Governor Andrew Cuomo signed legislation recently that gives small breweries in New York state an important tax exemption and waives an annual state liquor authority fee.
In April, a similar state tax break ended after a Massachusetts-based beer importer, Shelton Brothers, filed a lawsuit.
The state, which last year launched an “I Love NY Brew” campaign to promote locally-made beer, moved quickly to reinstate the exemption.
“In addition to producing some of the finest beer in the world, New York’s craft breweries are creating jobs, supporting our state’s farmers and hops growers, as well as bringing in tourism dollars in local communities across New York,” said Cuomo.
Any brewery that produces 60 million or fewer gallons of beer in New York will now be eligible for a refundable tax credit applied against New York state personal income and business taxes. The legislation also exempts breweries in and outside of the state that produce brands of 1,500 barrels or less annually from the $150 annual brand label fee.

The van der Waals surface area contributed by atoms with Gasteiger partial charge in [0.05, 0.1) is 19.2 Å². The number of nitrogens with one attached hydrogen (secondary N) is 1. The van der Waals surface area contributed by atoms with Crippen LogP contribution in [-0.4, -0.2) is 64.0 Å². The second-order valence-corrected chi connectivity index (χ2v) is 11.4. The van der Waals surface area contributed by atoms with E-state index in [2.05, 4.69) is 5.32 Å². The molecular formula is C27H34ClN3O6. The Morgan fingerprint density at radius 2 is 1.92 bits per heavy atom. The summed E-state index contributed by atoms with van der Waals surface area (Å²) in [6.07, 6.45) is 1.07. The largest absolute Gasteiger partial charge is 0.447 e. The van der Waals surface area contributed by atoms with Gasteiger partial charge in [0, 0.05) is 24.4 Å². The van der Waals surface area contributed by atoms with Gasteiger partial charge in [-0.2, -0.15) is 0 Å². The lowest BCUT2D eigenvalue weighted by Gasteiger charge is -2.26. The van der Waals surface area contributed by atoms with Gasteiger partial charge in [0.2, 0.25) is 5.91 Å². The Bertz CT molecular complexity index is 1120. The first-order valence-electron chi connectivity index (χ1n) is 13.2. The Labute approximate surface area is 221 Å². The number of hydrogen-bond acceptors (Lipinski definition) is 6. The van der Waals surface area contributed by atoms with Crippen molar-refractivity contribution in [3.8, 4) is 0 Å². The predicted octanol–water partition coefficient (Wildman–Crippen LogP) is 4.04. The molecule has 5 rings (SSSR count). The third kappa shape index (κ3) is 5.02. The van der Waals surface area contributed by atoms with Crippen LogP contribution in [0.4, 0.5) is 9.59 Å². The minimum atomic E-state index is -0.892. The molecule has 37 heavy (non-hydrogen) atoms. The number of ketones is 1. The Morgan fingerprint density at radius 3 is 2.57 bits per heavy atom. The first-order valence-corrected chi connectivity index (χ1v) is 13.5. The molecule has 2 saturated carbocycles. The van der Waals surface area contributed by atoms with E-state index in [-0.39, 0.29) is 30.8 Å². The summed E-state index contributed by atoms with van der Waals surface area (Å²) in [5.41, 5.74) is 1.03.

In an effort to promote locally grown farm products, the legislation also creates a “Farm Brewery” license that will allow craft brewers that use products grown in the state to operate in a similar fashion to the state’s farm wineries.
The legislation is good news for Rich Buceta, president and owner of SingleCut Beersmiths, Queens’ first brewery in decades, which will open this fall in Astoria. His business will qualify for both the tax and brand label fee exemptions.
“Starting out a brewery is a very expensive proposition with all the equipment, licensing and everything we have to pay,” he said.
When the law changed it was a real shock, Buceta continued. Though it wouldn’t have greatly hurt his brewery, it still would have impacted its revenue stream and made it difficult to pay off his debts.